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Valentine's Day sales are officially here, deal-seekers! Many of them will last up to — and even through — February 14. But the best selection and sales will go to the early shoppers, so don't wait to score that perfect gift!
If you're looking for the best Valentine's Day deals, here is everything you need to know to celebrate the holiday without overspending.
The earliest Valentine's Day sales were up by late January, and you can expect many Valentine's deals to continue right up to February 14. But even though some sales run to the last minute, you'll reap the most rewards by shopping early. You'll find a better selection of stock and be able to spend less on shipping.
However, if you want flowers, be aware that while they're a classic gift, their prices tend to spike when the calendar flips over to February, due to increased demand. Even though florists will advertise Valentine's Day deals, you'll probably still pay higher prices this month than you would have if you had bought earlier.
Here are the deals you'll likely find on Valentine's Day gifts — both traditional and nontraditional.
We tend to see most Valentine's Day jewelry sales start by early February, with prices cut by as much as 85%. However, expect most sales to offer around 20% to 25% off. Sales will go up to the last minute, but we usually see better deals toward the beginning of the month.
These sales can be found almost anywhere that sells jewelry. Check out major department stores like Macy's and Kohl's, jewelry stores like Kay Jewelers and Zales, and retail behemoths like Amazon and Target.
If you're willing to look beyond sparkling gems, you'll also find sales on watches, handbags, and clothing in general. Look for a broader selection of sales at department stores like JCPenney and Kohl's, with deals averaging around 20% off.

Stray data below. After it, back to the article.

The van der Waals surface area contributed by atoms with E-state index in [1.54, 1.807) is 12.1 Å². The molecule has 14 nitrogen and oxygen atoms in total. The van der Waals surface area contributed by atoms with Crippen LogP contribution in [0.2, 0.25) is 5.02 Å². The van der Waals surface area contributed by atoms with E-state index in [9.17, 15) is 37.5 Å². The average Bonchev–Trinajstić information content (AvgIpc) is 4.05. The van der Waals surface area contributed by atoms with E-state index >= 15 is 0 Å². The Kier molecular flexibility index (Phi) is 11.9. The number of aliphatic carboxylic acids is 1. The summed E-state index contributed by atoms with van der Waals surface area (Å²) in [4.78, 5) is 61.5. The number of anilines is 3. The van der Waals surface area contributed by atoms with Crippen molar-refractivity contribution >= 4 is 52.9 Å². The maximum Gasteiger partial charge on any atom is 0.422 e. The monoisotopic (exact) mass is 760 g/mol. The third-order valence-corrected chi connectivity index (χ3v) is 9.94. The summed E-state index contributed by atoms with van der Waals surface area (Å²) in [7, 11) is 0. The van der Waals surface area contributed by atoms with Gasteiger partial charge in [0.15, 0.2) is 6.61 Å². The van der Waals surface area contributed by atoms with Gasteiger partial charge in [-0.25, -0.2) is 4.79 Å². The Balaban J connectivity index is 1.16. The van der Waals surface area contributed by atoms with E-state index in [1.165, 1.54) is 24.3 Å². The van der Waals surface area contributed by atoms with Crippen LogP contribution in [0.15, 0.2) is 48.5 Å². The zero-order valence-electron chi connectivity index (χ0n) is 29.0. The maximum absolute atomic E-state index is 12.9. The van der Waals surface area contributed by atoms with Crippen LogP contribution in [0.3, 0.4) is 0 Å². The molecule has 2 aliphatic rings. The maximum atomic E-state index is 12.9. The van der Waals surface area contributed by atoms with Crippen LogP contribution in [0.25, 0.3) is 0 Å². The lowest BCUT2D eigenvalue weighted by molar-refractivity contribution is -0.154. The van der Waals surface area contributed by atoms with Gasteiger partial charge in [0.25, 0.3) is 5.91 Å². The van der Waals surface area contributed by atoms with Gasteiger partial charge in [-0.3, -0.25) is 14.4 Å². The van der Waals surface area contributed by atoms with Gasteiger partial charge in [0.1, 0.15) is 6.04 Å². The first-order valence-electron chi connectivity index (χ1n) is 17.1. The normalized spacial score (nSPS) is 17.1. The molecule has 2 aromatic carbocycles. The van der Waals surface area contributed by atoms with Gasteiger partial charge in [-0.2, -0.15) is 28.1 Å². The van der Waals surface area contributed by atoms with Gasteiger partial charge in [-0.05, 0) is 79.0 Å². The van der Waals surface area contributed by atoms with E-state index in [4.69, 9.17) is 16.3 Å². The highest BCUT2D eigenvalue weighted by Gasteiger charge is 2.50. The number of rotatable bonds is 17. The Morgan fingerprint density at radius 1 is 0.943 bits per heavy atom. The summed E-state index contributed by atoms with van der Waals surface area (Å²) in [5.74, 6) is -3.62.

There's no way around it: flowers are typically more expensive in February than they are at any other time of the year. Retailers often advertise discounts of 20% to 25% off, and some will be available up to February 14 — but those savings are likely to be applied to inflated holiday prices. The best deals usually happen at the end of January.
Major flower retailers like ProFlowers, 1-800-Flowers, FTD, and Teleflora are your best bets, but order soon! Though same-day delivery is available from most florists, you can typically schedule deliveries far in advance. If you order now, you can lock in today's prices for your Valentine's Day bouquet.
If you're going to buy flowers this month, consider avoiding roses. These traditional blooms will be at their most expensive prices of the year leading up to Valentine's Day, which means you'll find better prices on rose-free floral arrangements. They're still likely to be higher than normal, but they probably won't be as expensive as roses.
Sweets are another Valentine's staple, and they're often at their best prices at the end of January or the beginning of February. Expect discounts of 15% to 30% off on chocolates, wine, and gift baskets.
Consider getting sweets directly from chocolatiers like Lindt and Godiva, or gift baskets from retailers like Edible Arrangements, Harry & David, or Shari's Berries. If you're looking for boozy options, last year Wine.com offered a solid $30 off orders over $100. However, be aware that alcohol can't be shipped to every state, so if you want a good bottle of wine, you may have to shop locally.
Want a night out — or just a night where you can skip the meal prep? You're in luck, because almost every eatery seems to offer a Valentine's Day deal. This can be a great last-minute Valentine's Day option, though crowds may mean you'll want a reservation. However, you have lots of choices, from a nice sit-down dinner for two to a casual stop for coffee.